Other types of therapeutic antibodies, such as trastuzumab (herceptin), interfere with the signaling pathways that promote tumor growth. Or they can cause the destruction of cancer cells, such as rituximab (Rituxan). In other cases, they may be associated with a toxic substance that can help kill cancer cells. For example, the drug ado-trastuzumab emtansine (Kadsila) works in the same way. There are also other types of therapeutic antibodies.

Immunocellular therapy is another important area of emerging cancer biologic therapy. This involves harvesting some of the human immune cells, altering them in some way, and then reinjecting them. This allows the person's immune cells to better attack the tumor. Both tumor infiltrating lymphocyte therapy and CAR-T cell therapy fall into this category .

Another important class of biologics are proteins made in the laboratory. For example, several different immune molecules (different types of interferons and interleukins) are used in various types of cancer.

Biologics for rare genetic diseases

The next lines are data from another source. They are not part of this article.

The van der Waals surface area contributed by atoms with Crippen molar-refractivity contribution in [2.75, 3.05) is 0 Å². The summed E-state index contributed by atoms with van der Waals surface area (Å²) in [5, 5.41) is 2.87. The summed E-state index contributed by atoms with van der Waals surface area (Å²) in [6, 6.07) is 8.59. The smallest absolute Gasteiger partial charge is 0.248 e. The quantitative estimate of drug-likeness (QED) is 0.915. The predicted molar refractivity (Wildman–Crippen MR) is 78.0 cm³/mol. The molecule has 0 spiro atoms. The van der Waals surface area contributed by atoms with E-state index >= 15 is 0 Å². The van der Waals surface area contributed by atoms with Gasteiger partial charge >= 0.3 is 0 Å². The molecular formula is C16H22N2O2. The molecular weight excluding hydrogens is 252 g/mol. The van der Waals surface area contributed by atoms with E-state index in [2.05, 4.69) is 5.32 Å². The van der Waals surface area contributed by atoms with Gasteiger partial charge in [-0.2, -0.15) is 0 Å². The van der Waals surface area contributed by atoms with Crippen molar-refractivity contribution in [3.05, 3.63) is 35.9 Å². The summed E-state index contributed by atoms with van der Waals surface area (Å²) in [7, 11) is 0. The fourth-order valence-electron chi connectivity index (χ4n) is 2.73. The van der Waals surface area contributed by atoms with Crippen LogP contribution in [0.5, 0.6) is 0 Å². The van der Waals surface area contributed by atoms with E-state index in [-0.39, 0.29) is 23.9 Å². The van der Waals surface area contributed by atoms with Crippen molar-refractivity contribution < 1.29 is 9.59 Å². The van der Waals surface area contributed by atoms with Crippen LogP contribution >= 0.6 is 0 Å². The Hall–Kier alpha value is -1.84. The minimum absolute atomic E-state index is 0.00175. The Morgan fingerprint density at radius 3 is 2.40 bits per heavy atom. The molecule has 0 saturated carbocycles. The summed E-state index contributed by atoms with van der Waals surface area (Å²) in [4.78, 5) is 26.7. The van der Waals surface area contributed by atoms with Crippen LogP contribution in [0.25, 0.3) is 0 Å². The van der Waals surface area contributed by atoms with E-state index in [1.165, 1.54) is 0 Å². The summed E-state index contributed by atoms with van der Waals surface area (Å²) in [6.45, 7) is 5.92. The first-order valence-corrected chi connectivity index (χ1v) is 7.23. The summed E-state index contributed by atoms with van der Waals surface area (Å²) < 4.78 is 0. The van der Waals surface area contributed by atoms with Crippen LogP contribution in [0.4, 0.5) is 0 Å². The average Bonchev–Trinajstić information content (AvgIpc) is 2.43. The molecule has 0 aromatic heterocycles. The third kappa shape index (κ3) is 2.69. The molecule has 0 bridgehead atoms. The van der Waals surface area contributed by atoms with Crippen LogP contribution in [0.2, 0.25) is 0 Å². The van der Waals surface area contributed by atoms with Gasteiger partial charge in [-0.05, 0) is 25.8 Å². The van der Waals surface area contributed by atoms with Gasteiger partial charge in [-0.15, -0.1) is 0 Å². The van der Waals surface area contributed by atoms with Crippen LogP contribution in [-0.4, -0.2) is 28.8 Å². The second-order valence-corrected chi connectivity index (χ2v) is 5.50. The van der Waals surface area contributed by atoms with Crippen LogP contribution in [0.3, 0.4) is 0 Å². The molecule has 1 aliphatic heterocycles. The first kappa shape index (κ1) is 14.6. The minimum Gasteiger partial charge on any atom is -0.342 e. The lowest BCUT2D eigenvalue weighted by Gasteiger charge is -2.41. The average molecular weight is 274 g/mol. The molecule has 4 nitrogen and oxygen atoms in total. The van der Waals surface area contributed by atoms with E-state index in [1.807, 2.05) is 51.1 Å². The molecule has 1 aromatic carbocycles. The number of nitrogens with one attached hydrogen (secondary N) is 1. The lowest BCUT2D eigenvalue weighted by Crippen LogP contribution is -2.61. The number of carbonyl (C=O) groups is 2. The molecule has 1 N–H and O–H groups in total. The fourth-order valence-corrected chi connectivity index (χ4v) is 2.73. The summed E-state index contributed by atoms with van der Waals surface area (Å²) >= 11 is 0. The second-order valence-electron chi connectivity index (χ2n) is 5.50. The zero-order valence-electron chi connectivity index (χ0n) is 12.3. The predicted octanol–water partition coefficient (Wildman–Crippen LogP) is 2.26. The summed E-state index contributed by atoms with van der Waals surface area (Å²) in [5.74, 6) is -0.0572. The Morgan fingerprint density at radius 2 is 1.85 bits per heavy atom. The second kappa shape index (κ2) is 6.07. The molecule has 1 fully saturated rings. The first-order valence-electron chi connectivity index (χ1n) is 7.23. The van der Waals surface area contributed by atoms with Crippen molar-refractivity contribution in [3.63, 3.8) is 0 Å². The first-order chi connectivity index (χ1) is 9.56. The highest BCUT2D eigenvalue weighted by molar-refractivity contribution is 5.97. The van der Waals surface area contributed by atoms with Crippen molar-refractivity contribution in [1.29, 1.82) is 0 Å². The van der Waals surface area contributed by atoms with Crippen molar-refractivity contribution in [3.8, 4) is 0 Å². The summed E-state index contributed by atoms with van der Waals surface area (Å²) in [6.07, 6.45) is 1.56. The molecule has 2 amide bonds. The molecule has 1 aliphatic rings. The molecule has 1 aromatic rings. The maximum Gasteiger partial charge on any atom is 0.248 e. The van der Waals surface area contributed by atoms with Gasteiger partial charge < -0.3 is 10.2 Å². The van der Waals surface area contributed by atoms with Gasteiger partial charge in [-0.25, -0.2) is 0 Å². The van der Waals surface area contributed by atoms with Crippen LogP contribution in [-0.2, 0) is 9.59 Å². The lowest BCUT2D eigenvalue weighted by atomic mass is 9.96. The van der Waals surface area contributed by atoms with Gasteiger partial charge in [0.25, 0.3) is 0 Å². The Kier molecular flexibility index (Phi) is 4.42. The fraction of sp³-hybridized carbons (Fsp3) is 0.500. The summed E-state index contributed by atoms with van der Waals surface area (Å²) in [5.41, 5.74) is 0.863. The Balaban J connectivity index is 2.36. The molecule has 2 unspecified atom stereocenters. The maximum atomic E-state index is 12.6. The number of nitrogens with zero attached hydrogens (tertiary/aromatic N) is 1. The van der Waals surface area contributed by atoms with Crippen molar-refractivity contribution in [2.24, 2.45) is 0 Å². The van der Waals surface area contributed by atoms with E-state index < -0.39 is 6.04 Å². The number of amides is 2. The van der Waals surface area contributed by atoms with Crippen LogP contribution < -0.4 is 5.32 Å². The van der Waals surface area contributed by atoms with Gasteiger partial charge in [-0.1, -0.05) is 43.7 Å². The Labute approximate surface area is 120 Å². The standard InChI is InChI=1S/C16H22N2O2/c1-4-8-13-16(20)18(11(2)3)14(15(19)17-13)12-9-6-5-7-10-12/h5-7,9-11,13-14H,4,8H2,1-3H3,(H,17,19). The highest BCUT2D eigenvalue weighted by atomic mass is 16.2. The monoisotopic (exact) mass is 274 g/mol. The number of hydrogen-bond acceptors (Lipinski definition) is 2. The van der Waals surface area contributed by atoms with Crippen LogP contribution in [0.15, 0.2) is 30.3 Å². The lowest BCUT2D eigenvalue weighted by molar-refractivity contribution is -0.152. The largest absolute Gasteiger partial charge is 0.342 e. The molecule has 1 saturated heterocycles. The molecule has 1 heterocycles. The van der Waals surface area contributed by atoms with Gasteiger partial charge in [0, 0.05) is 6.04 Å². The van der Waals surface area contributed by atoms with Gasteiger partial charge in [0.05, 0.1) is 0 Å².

Biological therapy is also very important in the treatment of rare genetic diseases. This is likely to become even more important in the future as more and more gene therapies become available. For example, some biological treatments for rare diseases include enzyme replacement therapy for Gaucher disease, clotting factors for hemophilia, or immunoglobulins for people with certain genetic immune disorders.

Stem cell transplantation, which is used to treat many types of rare genetic diseases, including sickle cell anemia , is also a form of biological therapy. Researchers also continue to develop RNA therapies and gene therapies that could ultimately be used to treat many rare diseases .

Possible side effects.

Possible side effects of biologics vary depending on the specific biologic therapy. In some cases, these side effects are quite mild, like a rash. Some other common side effects can include respiratory infections, flu-like reactions, or redness at the injection site.